New study shows: People in Germany want to continue their education, but don't know what to learn.
• IU International University of Applied Sciences (IU) has published a representative survey for Germany on the topic of continuing education.
• 65 percent of people in Germany find regular continuing education to be either important or very important, worldwide the figure is 20 percent higher.
• Despite interest in private continuing education initiatives, more than half of those surveyed do not know or do not know exactly what knowledge they want to acquire.
Erfurt, 16 November 2021. Lifelong learning is important for people in Germany, but for many it is only a theoretical construct: They lack orientation as to the direction they want to further their education in on their own. This is the result of the trend study "The Future of Upskilling. Adult Education in the Age of Digitalisation", which IU International University of Applied Sciences (IU) published today. Internationally, 85.6 percent of respondents see their own continuing education (upskilling) as important to very important. In Germany, according to the representative survey, the figure is 65 percent: a full 20 percent less.
Almost three quarters of the people who are interested in continuing education in Germany would like to further their personal development (73.2 percent), only about half would like to further their education in a professional context (48.4 percent). The majority do not know what for: 29.3 percent of those interested in continuing education are unsure, 26.8 percent do not know at all what qualifications and knowledge they want to acquire. Internationally, 40.6 percent have done research about concrete CET offers, in Germany not even every fourth person (24.3 percent).
"The concept of lifelong learning is well known in Germany, but it has not yet arrived in practice. People want to develop further, especially personally. But in an international comparison, it is noticeable: Germany needs guidance on the subject of private continuing education. We have great potential that we must, and can, better utilise," says Carolin Kreuder, COO Strategic Partnerships & Upskilling at IU.
DIGITAL COMPETENCE NOT YET SOUGHT AFTER
When it comes to content for continuing education, the subject area of business and management lands in first place internationally (30.6 per cent). But while IT skills (25.1 per cent) and data science (21.2 per cent) are among the top topics internationally, they rank lower in Germany: For IT, 18.2 percent want to further their education in this field, for data science 10.1 percent.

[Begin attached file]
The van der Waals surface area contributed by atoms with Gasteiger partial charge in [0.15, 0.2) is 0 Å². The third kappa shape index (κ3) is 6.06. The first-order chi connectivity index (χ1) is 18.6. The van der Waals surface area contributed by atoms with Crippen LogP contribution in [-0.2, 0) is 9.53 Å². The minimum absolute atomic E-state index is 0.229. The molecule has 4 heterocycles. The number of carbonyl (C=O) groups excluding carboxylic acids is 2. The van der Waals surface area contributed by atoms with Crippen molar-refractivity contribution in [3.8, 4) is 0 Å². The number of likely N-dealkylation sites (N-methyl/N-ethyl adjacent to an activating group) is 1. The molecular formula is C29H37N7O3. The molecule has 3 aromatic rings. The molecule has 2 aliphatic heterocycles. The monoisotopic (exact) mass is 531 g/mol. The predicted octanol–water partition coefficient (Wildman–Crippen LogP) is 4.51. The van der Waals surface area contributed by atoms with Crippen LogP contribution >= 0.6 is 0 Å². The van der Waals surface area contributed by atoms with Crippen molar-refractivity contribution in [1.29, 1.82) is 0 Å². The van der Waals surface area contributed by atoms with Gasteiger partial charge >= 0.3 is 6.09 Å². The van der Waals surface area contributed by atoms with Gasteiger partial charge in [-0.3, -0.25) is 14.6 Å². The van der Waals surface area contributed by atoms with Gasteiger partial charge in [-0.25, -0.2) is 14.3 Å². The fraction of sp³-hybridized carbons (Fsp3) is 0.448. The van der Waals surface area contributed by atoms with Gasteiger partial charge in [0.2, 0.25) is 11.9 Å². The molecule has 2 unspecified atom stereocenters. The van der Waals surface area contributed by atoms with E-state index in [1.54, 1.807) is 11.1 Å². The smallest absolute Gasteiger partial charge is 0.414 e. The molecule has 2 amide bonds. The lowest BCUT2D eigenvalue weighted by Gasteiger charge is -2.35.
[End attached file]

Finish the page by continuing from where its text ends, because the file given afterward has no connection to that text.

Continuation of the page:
"Anyone interested in business must be prepared for the digital transformation. However, Germany has a lot of catching up to do in this regard compared to other countries. Although business and management are the top topics for continuing education worldwide, Germany lags far behind in the areas of IT & Software Development and Data Science & Artificial Intelligence. My prediction: If Germany wants to survive in international competition, this must change significantly," says Prof. Dr. Kurt Jeschke, Academic Director Corporate Upskilling at IU.
About the study
For the trend study "The Future of Upskilling 2021", IU International University of Applied Sciences surveyed 1,500 people between the ages of 26 and 55 in Germany in June. Internationally, an additional 2,000 people (200 per country) of the same age and equally distributed were surveyed in Brazil, France, India, Italy, Mexico, Nigeria, Pakistan, Poland, Spain and South Africa.
Please find the link to the Whitepaper here.
Lifelong Learning: 65 percent of participants think it is important to keep studying
Many respondents don't know what to look for.
Some worry, some are looking forward to continue their education.
A lack of orientation is predominant.
Management and IT are most sought after.
About IU International University of Applied Sciences
With over 75,000 students, IU International University of Applied Sciences (IU) is the largest university in Germany. The private, state-recognised educational institution brings together more than 200 Bachelor's and Master's degree programmes under its roof, which are offered in German or English. Students can choose between on-campus study, dual study, distance learning and flexible combination models and thus shape their studies in a self-determined way. In addition, IU facilitates continuing education and promotes the idea of lifelong learning. The university's goal is to make education possible for as many people as possible. IU began operations in 2000 and is now represented in 28 German cities. It cooperates with over 10,000 companies and actively supports them in employee development. Its partners include Motel One, VW Financial Services and Deutsche Bahn. Further information at: www.iu.de/en/
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